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Violence on University Campuses Essay

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Updated: Apr 17th, 2020


On the morning of April 16, 2007, Seung-Hui Cho, a Virginia Tech University student, walked into a dorm, with a gun in hand, and opened fire on his fellow students, he then proceeded to another engineering building and just as before, opened fire, killing and injuring a number of students before being gunned down by the police. Police later released a statement saying that 32 students had been killed and more than 17 wounded in the incident. The tragedy was the worst of its kind but not the first incident of campus violence.

A history of University Campus Violence

Before the shooting at Virginia Tech, the deadliest incident of violence in universities had been the one that occurred in University of Texas in 1966 in which a student opened fire on fellow students, killing 16 of them before being killed by police.

In September 2, 2006, a 49 year old man killed himself and his two sons aged 26 and 24 during a visit to the campus of Shepherd University in West Virginia.

In October 28, 2002, a 40-year-old student walked into the University of Arizona Nursing College and shot his instructor, then entered a classroom and killed two more of his instructors, before turning the gun on himself.

In August 15, 1996, Frederick Davidson shot dead three of his professors while presenting his thesis at the University of Arkansas.

In May 4, 1970, National Guard soldiers shot dead four students and wounded nine others while calming student protests at the Kent State University of Ohio.

These are just a few of the violent incidents inside university campuses in the United States, the trend is similar in other universities and colleges around the world. A recent study showed that almost 75% of all publicly recorded incidents of violence occurred from 1990-2008- 79 during the 1990s and 83 after the year 2000. The findings indicate a rise in violence in our universities and calls for measures aimed at curbing these occurrences.

The incident in the Virginia Tech campus was a wake up call for university administrators to devise ways of enhancing student security within the campuses. Universities need to find a way of improving the mental health awareness of students, have contact with counseling facilities, and find a way of getting in touch with the students as quickly as possible in case of such incidences.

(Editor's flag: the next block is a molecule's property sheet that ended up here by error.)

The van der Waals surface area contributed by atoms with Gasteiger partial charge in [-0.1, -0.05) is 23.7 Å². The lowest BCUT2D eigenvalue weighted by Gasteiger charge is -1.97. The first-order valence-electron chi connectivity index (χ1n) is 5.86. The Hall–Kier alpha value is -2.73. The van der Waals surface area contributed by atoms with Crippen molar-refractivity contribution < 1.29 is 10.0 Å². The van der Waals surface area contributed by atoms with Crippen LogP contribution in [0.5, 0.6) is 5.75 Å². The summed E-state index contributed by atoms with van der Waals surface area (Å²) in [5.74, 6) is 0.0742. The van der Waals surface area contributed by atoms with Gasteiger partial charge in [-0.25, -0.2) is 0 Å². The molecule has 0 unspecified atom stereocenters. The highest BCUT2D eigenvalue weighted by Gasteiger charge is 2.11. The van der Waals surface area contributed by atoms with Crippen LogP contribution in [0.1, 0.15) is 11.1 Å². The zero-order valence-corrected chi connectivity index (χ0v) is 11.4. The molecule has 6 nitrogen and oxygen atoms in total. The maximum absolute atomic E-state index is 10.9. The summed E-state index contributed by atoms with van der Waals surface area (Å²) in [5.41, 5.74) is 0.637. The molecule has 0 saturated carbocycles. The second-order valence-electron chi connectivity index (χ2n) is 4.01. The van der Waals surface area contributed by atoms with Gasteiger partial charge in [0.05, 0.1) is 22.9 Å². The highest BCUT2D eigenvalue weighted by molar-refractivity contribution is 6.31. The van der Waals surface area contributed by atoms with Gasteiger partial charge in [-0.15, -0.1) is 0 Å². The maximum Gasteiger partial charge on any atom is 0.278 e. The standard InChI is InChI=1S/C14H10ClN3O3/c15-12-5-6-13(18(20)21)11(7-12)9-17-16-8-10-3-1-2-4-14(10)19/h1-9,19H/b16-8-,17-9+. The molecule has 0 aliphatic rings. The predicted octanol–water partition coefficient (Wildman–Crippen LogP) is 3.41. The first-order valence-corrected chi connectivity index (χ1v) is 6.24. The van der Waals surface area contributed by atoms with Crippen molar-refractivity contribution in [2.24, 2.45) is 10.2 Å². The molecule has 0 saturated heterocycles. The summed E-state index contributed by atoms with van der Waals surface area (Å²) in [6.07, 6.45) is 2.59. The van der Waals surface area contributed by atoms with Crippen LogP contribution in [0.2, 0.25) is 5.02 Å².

Solution to Campus Violence

Communication systems

Universities must find ways of reaching the students in case of an emergency using mass-notification systems, besides, the security agents must keep in touch (Kennedy, para. 22). Messaging is so far the quickest way of reaching students in case of an emergency. The method was successfully used at the University of Colorado during a stabbing incident (Sink, para. 4).

Had the messaging system been working prior to the incident at Virginia Tech, perhaps it would have prevented the death of at least 30 students. After Mr. Cho had killed two students at the dormitory, the campus security waited two hours to send out e-mail messages, obviously non-effective for emergency scenes, and by then, the killer had relocated to kill 30 more students in a hall.

Another communication tool is the radio system. Campuses should collaborate with security agencies to ensure interoperability. Interoperability lets two or more agencies to get in touch through dissimilar communication gadgets.

Increasing Security features within Campuses

The University of Toledo police purchased 15 long-range rifles as a response to the shooting at Virginia Tech. The police contend that universities are just like cities and to ensure the security of students, the standards applied must be similar to those used in cities. Besides, the University of Toledo fitted additional deadbolts to dormitory halls (Sink, para. Para. 19).

The University of Pennsylvania took tough procedures by increasing the number of security personnel and hastening the efforts to have students and staff members show their identification cards. The university already restricts entry to campus buildings unless one has an identification badge (Mulhauser, para. 3).

Student Mental Health

Improving student mental awareness is perhaps the best way to tackle violence in the campus. Most incidences of violence mentioned earlier are psychological; therefore, knowledge of the students mental can avert risks of violence among students. To mention the Virginia Tech incident, Mr. Cho had mental troubles and some students knew of this, but informed neither the university nor his family.

To implement this strategy, the University of Oklahoma has collaborated with the State Health Department to coach students so that they can help recognize and report fellow students who are under psychological trauma (Sink, para. 18).

One issue arising from this strategy is whether sharing student information with other departments is an infringement into their privacy. In reaction, the US Department of Education is amending the guidelines associated with the Federal Education Rights and Privacy Act to explain the degree to which schools are permitted to share private student information with others (Kennedy, pp. 7).

Besides, schools should make an effort and eliminate the stigma related with mental illness so that students undergoing psychological stress can seek assistance. Timely recognition of violence in students is one of the best methods of averting violence in our campuses.

Works Cited

Kennedy, M. Operating in an era of Campus Security. American School and University, 2008, Vol. 80, Issue 2.

Mulhauser, D. Colleges Tighten Security to Guard Against Terrorism. 2001. Web.

Sink, M. . 2007. Web.

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